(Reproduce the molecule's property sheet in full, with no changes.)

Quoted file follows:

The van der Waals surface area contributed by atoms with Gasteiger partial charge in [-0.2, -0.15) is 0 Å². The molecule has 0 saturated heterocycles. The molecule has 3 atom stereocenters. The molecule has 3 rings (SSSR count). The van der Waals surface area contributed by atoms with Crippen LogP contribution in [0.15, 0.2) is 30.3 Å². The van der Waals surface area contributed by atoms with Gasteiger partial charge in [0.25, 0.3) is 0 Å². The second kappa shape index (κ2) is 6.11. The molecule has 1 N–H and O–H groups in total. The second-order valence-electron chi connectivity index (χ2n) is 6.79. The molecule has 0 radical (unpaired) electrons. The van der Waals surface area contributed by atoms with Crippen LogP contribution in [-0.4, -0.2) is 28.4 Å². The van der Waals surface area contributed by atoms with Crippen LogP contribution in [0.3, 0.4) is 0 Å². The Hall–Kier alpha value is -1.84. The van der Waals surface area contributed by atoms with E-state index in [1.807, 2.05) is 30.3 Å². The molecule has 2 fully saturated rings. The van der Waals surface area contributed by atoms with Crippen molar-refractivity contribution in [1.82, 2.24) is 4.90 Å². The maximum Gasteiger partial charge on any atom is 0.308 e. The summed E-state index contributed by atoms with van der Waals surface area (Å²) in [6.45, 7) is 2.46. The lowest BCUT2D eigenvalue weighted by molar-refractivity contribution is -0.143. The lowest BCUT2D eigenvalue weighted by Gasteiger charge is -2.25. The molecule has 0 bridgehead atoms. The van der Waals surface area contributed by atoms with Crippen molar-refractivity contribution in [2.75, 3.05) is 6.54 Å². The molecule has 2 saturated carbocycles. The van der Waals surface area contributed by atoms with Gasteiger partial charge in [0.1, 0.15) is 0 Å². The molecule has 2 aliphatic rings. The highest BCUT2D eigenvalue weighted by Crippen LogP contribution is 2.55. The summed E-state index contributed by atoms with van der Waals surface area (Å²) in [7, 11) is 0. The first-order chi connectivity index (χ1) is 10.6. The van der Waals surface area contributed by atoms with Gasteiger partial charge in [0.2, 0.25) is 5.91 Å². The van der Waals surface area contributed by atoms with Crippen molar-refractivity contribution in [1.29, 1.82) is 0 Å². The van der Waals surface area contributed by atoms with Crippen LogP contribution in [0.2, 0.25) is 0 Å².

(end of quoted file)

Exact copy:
The van der Waals surface area contributed by atoms with Gasteiger partial charge in [-0.2, -0.15) is 0 Å². The molecule has 0 saturated heterocycles. The molecule has 3 atom stereocenters. The molecule has 3 rings (SSSR count). The van der Waals surface area contributed by atoms with Crippen LogP contribution in [0.15, 0.2) is 30.3 Å². The van der Waals surface area contributed by atoms with Gasteiger partial charge in [0.25, 0.3) is 0 Å². The second kappa shape index (κ2) is 6.11. The molecule has 1 N–H and O–H groups in total. The second-order valence-electron chi connectivity index (χ2n) is 6.79. The molecule has 0 radical (unpaired) electrons. The van der Waals surface area contributed by atoms with Crippen LogP contribution in [-0.4, -0.2) is 28.4 Å². The van der Waals surface area contributed by atoms with Crippen LogP contribution in [0.3, 0.4) is 0 Å². The Hall–Kier alpha value is -1.84. The van der Waals surface area contributed by atoms with E-state index in [1.807, 2.05) is 30.3 Å². The molecule has 2 fully saturated rings. The van der Waals surface area contributed by atoms with Crippen molar-refractivity contribution in [1.82, 2.24) is 4.90 Å². The maximum Gasteiger partial charge on any atom is 0.308 e. The summed E-state index contributed by atoms with van der Waals surface area (Å²) in [6.45, 7) is 2.46. The lowest BCUT2D eigenvalue weighted by molar-refractivity contribution is -0.143. The lowest BCUT2D eigenvalue weighted by Gasteiger charge is -2.25. The molecule has 0 bridgehead atoms. The van der Waals surface area contributed by atoms with Crippen molar-refractivity contribution in [2.75, 3.05) is 6.54 Å². The molecule has 2 saturated carbocycles. The van der Waals surface area contributed by atoms with Gasteiger partial charge in [0.1, 0.15) is 0 Å². The molecule has 2 aliphatic rings. The highest BCUT2D eigenvalue weighted by Crippen LogP contribution is 2.55. The summed E-state index contributed by atoms with van der Waals surface area (Å²) in [7, 11) is 0. The first-order chi connectivity index (χ1) is 10.6. The van der Waals surface area contributed by atoms with Gasteiger partial charge in [0.2, 0.25) is 5.91 Å². The van der Waals surface area contributed by atoms with Crippen molar-refractivity contribution in [1.29, 1.82) is 0 Å². The van der Waals surface area contributed by atoms with Crippen LogP contribution in [0.2, 0.25) is 0 Å².